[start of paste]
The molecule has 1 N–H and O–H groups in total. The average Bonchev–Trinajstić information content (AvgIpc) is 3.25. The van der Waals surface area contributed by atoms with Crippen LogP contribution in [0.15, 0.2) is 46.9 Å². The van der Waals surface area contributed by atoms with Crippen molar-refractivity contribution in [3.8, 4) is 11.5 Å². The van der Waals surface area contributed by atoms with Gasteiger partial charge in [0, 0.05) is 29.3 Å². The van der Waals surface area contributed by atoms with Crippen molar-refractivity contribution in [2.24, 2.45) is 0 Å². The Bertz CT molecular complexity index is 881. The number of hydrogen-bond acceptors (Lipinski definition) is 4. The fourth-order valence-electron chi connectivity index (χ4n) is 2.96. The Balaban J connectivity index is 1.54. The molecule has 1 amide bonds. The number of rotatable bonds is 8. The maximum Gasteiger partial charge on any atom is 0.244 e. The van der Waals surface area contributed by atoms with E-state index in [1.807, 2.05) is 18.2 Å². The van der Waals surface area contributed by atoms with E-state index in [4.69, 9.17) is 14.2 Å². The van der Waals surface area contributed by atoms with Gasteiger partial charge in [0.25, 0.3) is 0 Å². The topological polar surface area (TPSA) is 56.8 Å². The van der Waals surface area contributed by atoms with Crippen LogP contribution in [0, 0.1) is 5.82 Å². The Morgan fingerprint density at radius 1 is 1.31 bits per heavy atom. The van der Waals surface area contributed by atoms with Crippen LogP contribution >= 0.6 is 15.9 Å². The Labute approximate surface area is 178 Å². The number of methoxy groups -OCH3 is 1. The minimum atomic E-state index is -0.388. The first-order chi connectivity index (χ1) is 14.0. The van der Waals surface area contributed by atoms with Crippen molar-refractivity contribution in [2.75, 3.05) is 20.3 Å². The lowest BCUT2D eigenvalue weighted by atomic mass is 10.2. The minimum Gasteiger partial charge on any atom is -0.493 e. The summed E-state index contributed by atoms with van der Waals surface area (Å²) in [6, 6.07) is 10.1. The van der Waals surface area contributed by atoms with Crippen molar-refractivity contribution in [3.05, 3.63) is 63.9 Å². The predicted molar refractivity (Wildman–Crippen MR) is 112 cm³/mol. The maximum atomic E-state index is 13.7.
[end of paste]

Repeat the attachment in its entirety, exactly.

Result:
The molecule has 1 N–H and O–H groups in total. The average Bonchev–Trinajstić information content (AvgIpc) is 3.25. The van der Waals surface area contributed by atoms with Crippen LogP contribution in [0.15, 0.2) is 46.9 Å². The van der Waals surface area contributed by atoms with Crippen molar-refractivity contribution in [3.8, 4) is 11.5 Å². The van der Waals surface area contributed by atoms with Gasteiger partial charge in [0, 0.05) is 29.3 Å². The van der Waals surface area contributed by atoms with Crippen molar-refractivity contribution in [2.24, 2.45) is 0 Å². The Bertz CT molecular complexity index is 881. The number of hydrogen-bond acceptors (Lipinski definition) is 4. The fourth-order valence-electron chi connectivity index (χ4n) is 2.96. The Balaban J connectivity index is 1.54. The molecule has 1 amide bonds. The number of rotatable bonds is 8. The maximum Gasteiger partial charge on any atom is 0.244 e. The van der Waals surface area contributed by atoms with E-state index in [1.807, 2.05) is 18.2 Å². The van der Waals surface area contributed by atoms with E-state index in [4.69, 9.17) is 14.2 Å². The van der Waals surface area contributed by atoms with Gasteiger partial charge in [0.25, 0.3) is 0 Å². The topological polar surface area (TPSA) is 56.8 Å². The van der Waals surface area contributed by atoms with Crippen LogP contribution in [0, 0.1) is 5.82 Å². The Morgan fingerprint density at radius 1 is 1.31 bits per heavy atom. The van der Waals surface area contributed by atoms with Crippen LogP contribution >= 0.6 is 15.9 Å². The Labute approximate surface area is 178 Å². The number of methoxy groups -OCH3 is 1. The minimum atomic E-state index is -0.388. The first-order chi connectivity index (χ1) is 14.0. The van der Waals surface area contributed by atoms with Crippen molar-refractivity contribution in [2.75, 3.05) is 20.3 Å². The lowest BCUT2D eigenvalue weighted by atomic mass is 10.2. The minimum Gasteiger partial charge on any atom is -0.493 e. The summed E-state index contributed by atoms with van der Waals surface area (Å²) in [6, 6.07) is 10.1. The van der Waals surface area contributed by atoms with Crippen molar-refractivity contribution in [3.05, 3.63) is 63.9 Å². The predicted molar refractivity (Wildman–Crippen MR) is 112 cm³/mol. The maximum atomic E-state index is 13.7.